A MiTM attack is all about eavesdropping. A third-party secretly puts themselves in the middle of two partied talking to each other.
Malicious emails are in circulation claiming to contain an invoice from a Kitchen Appliance company, but instead contains the dangerous Zbot.
The threat known as Dyre was originally spotted by security firm CSIS and by PhishMe which also had uncovered the new malware earlier in June.
Back then, the threat was aimed at banks and other financial institutions, something very reminiscent of other banking Trojans such as Zeus and its variants.
But researchers discovered that the malware is now capable of capturing login credentials from Salesforce users by redirecting them through a phishing website.
Dyre will initially infect users through some form of social-engineering, typically with an email that contains a malicious attachment. Once on the system, the malware can act as a man-in-the-middle and intercept every single keystroke. To be clear, this is not a vulnerability with Salesforce or its website, but rather a type of malware that leverages compromised end-point machines.
A new variant of the Zeus/Zbot trojan, dubbed ZeusVM, is using images as a decoy to retrieve its configuration file, and waits to steal banking info.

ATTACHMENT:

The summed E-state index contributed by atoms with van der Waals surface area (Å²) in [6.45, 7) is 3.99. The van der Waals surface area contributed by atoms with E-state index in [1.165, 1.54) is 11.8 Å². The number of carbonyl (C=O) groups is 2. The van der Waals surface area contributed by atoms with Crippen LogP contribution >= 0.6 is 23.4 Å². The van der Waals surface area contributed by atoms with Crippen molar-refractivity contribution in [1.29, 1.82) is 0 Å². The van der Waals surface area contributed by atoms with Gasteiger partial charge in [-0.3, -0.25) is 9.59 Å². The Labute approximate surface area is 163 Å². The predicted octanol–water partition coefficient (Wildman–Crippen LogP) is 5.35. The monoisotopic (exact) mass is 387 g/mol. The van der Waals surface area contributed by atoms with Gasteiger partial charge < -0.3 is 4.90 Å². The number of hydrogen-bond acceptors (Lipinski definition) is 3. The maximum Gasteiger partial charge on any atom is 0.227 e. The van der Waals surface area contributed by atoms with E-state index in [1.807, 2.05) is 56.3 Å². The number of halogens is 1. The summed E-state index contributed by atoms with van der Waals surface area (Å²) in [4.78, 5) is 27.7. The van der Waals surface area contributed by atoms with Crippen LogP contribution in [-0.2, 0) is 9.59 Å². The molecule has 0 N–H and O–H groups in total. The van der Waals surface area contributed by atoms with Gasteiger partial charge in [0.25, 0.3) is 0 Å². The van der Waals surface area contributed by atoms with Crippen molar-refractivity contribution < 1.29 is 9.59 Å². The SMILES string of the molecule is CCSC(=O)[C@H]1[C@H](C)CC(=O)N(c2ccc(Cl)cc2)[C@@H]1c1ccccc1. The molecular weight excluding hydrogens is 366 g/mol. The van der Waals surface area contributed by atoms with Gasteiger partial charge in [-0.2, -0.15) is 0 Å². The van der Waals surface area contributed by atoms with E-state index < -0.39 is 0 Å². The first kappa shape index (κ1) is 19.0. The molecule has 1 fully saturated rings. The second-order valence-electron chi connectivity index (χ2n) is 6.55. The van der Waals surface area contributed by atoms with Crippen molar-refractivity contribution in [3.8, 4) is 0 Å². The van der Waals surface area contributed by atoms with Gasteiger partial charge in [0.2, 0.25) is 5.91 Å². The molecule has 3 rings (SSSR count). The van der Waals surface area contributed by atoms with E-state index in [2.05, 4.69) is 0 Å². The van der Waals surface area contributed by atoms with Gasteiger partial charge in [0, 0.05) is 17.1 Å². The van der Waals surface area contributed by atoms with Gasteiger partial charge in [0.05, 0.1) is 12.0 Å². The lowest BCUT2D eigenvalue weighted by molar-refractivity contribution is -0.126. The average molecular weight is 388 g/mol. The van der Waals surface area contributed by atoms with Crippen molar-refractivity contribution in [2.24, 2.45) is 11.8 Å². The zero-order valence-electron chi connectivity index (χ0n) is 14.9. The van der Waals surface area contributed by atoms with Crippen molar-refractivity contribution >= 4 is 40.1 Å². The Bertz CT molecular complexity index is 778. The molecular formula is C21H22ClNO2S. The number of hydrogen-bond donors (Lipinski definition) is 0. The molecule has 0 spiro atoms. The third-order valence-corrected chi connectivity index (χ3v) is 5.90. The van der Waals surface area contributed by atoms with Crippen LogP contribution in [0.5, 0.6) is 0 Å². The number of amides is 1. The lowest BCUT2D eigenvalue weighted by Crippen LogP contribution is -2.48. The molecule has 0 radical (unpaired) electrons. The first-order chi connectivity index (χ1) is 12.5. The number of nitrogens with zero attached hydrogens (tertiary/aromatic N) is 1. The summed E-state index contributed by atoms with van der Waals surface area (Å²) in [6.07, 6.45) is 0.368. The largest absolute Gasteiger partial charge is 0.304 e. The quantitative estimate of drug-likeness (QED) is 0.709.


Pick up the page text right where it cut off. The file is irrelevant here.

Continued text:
Awareness and education about online dangers is essential but headlines like “Malware That Drains Your Bank Account Thriving On Facebook” instill fear while at the same time blame Facebook — something that may not be entirely justified.
In old times, a citadel was a fortress used as the last line of defense. For cyber criminals it is a powerful and state-of-the-art toolkit to both distribute malware and manage infected computers (bots). Citadel is an offspring of the (too) popular Zeus crimekit whose main goal is to steal banking credentials by capturing keystrokes…
As mentioned last week, the Malwarebytes crew made it out to DefCon this year to check out all of the interesting talks and presentations given by various members of the computer/intelligence security community. This blog is meant to summarize most of what we saw, giving a brief explanation of which talks we thought were the…